Posted on April 05 2019
Following up on last month’s theme of cichlid breeding, as Spring is increasingly in the air, we’ll continue with a bit of discussion on the topic of a specific kind of cichlid breeding, hybridization. This is where, you guessed it, you make a hybrid of two species of cichlids. Although African cichlids tend to mate with their own species, there are ways to get them to mate with related but different species from the cichlid family, and this is something which hobbyists do relatively frequently.
Is it a good idea to hybridize African cichlids? What are the pros, cons, or considerations? Let’s chat about it.
All About Hybridization
Cichlid hybrids are extremely rare out there in the wild, it is almost exclusively an in-captivity phenomenon, and mostly engineered by the breeders. Cichlids are relatively picky breeders, and left to their own devices, will generally only mate across species when given no other choice. This makes sense, if you think about it, as otherwise they probably would have all become homogenized by now, and we wouldn’t have such a breathtakingly beautiful variety, both aesthetically and behaviorally.
That being said, it is possible to make controlled combinations through breeding, and to produce unique and interesting specimens. However, critics of cichlid hybridization point out that this is unnecessary, and potentially damaging to the overall gene pool. Unlike other types of hybrids, such as the common mule, cichlid hybrids are not sterile, and they can and will reproduce, even if they’re ambiguous appearance may be a disadvantage, since cichlids breed primarily based on species-specific behaviors and physical traits.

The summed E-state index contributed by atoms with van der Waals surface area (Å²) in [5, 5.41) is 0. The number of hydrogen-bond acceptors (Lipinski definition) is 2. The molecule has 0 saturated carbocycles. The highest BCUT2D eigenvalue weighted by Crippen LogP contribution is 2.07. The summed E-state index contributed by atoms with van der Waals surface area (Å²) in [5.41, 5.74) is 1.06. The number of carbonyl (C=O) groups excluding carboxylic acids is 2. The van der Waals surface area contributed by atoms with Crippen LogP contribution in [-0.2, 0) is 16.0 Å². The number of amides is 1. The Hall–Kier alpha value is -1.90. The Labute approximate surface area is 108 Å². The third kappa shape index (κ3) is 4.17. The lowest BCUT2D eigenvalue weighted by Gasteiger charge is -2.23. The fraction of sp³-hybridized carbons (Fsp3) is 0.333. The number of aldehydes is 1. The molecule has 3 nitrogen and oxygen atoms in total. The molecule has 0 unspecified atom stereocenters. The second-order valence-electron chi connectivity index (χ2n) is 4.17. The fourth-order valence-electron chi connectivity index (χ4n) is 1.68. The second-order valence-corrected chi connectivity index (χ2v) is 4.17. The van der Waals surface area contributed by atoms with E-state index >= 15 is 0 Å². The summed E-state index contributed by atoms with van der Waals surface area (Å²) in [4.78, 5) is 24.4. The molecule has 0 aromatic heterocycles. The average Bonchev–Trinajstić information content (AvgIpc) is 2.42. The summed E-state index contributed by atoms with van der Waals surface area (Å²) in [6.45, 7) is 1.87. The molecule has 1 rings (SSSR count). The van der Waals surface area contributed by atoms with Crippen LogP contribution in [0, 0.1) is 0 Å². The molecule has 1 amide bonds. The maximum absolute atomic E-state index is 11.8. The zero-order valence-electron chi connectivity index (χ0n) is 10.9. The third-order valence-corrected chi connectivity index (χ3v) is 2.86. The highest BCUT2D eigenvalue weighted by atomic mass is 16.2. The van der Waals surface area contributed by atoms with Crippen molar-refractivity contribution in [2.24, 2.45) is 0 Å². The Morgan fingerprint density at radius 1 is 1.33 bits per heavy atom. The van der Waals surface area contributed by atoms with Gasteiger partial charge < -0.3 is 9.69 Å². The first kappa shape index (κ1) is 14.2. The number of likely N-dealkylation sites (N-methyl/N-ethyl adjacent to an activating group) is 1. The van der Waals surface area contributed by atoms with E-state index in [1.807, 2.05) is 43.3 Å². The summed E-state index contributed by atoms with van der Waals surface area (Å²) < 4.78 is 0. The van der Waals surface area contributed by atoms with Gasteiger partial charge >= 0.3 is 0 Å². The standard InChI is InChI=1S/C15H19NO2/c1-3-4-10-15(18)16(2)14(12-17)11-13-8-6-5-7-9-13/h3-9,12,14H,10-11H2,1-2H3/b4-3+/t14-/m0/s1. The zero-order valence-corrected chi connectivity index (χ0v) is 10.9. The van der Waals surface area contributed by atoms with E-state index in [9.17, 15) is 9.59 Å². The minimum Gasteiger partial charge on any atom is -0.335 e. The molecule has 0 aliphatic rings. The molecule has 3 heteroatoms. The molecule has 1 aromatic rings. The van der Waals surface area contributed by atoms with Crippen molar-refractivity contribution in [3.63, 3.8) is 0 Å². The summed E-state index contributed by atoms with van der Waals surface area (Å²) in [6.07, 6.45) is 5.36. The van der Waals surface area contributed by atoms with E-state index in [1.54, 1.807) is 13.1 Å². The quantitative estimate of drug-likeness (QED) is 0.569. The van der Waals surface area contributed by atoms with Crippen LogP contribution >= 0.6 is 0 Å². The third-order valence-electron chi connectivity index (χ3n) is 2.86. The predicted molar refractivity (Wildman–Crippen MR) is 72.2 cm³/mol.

There’s also the question of how this affects the hobby as a whole, not to mention the industry of cichlid breeding and selling. Many believe that hybridizing pollutes the gene pool, and will result in buyers not getting what they think they’re getting, and great difficulty in identifying truly pure specimens of any given species. Those in favor of hybridization accuse these critics of being purists.
Although it may seem a bit much to wax philosophical on a fish blog, it is worth taking into consideration the potential ramifications and ethical questions regarding hybridization. Then again, those same questions apply to the breeding of dogs, or any other creature. Are we meant to manipulate nature? Well, whether we are meant to or not, we certainly are, and have been for a very long time.
Hybrids Are a Reality
Putting philosophical quandaries aside, there are many popular types of cichlid which are hybrids. Perhaps the two biggest examples are Swordtails, Flowerhorn, and Platies. This shows that hybrids can be bred to create a new species, with selective breeding across several generations. In spite of this, producing hybrids is generally not a lucrative practice, because most aquarists seek out pure breeds, even if a few of those “pure” breeds are hybrids that have been created over several generations to the point of genetic stability.
So, is it worth it to experiment with cichlid hybridization? All things considered, we don’t support the idea. At risk of being “purist,” we at RiftCichlids support the idea that mother nature got the job just right, and trying to make a “remix” of what is already perfection is a waste of time, and does more harm than good.